But now a component state of the Union has usurped the authority of the Union by (effectively) sacking a Commissioner over whom it assumed it had continuing authority because it had nominated him.

If this action, driven by nationalist populism, is allowed to stand as a precedent, then the end of the EU is nigh.

This is not the first time an EU Commissioner has been sacked in response to populist rabble-rousing, but it is the first time it has been done through the action of the Government which nominated him. There was no demand anywhere but in Ireland that he should be sacked.

The previous sacking was of a French Commissioner, Edith Cresson, but that was not done in response to a French clamour. It was done in response to a populist clamour led by Pat Cox and the European Liberals and was part of a campaign to weaken the central institutions of the EU by establishing a spurious democracy where there were no grounds for a genuine democracy.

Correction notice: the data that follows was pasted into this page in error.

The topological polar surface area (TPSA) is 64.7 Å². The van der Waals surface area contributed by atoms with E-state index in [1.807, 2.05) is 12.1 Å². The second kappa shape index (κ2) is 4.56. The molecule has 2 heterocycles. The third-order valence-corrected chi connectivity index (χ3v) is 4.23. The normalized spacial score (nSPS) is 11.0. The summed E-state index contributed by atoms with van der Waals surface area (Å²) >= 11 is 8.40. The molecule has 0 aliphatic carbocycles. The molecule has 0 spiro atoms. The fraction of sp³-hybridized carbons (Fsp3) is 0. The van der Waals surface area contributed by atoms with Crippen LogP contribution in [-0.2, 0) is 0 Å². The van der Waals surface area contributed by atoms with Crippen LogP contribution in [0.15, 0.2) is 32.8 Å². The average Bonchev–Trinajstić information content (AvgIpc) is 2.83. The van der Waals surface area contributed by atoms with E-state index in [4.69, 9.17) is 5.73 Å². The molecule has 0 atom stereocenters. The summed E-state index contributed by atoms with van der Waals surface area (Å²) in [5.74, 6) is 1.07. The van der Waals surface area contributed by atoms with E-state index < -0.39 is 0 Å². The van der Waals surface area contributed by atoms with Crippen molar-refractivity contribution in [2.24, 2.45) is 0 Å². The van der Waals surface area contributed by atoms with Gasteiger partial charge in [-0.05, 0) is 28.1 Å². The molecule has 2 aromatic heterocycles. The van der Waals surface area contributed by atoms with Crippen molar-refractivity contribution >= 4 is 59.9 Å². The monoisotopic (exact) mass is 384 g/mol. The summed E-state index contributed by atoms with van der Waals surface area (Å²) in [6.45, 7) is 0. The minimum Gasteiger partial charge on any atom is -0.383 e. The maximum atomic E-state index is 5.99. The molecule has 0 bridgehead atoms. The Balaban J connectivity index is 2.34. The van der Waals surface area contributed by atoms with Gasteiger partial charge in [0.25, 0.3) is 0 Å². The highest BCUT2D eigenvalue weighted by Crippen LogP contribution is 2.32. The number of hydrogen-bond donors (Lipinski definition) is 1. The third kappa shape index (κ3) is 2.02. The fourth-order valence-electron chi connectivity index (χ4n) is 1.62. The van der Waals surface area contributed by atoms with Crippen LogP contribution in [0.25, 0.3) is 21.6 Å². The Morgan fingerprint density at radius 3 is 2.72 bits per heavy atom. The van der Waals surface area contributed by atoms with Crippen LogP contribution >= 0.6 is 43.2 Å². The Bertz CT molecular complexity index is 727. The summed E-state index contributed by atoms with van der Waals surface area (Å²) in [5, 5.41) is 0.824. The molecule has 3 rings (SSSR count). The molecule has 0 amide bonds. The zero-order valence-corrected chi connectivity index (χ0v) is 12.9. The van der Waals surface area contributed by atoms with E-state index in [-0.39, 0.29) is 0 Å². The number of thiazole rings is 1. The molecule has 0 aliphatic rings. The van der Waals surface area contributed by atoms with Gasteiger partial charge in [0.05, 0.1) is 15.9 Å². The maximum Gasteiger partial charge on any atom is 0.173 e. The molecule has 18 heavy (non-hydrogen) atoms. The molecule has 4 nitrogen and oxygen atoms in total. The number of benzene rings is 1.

The sacking of Mme. Cresson was followed by a sacking of the entire Commission. The populist phrasemongers held that she could not simply be replaced by another nominee because the Commission was an integral whole and it either stood or fell together. It remains to be seen whether that will be done in the present instance.

A second ground for the clamour against Hogan is that he was on a visit to Ireland, and should therefore have subjected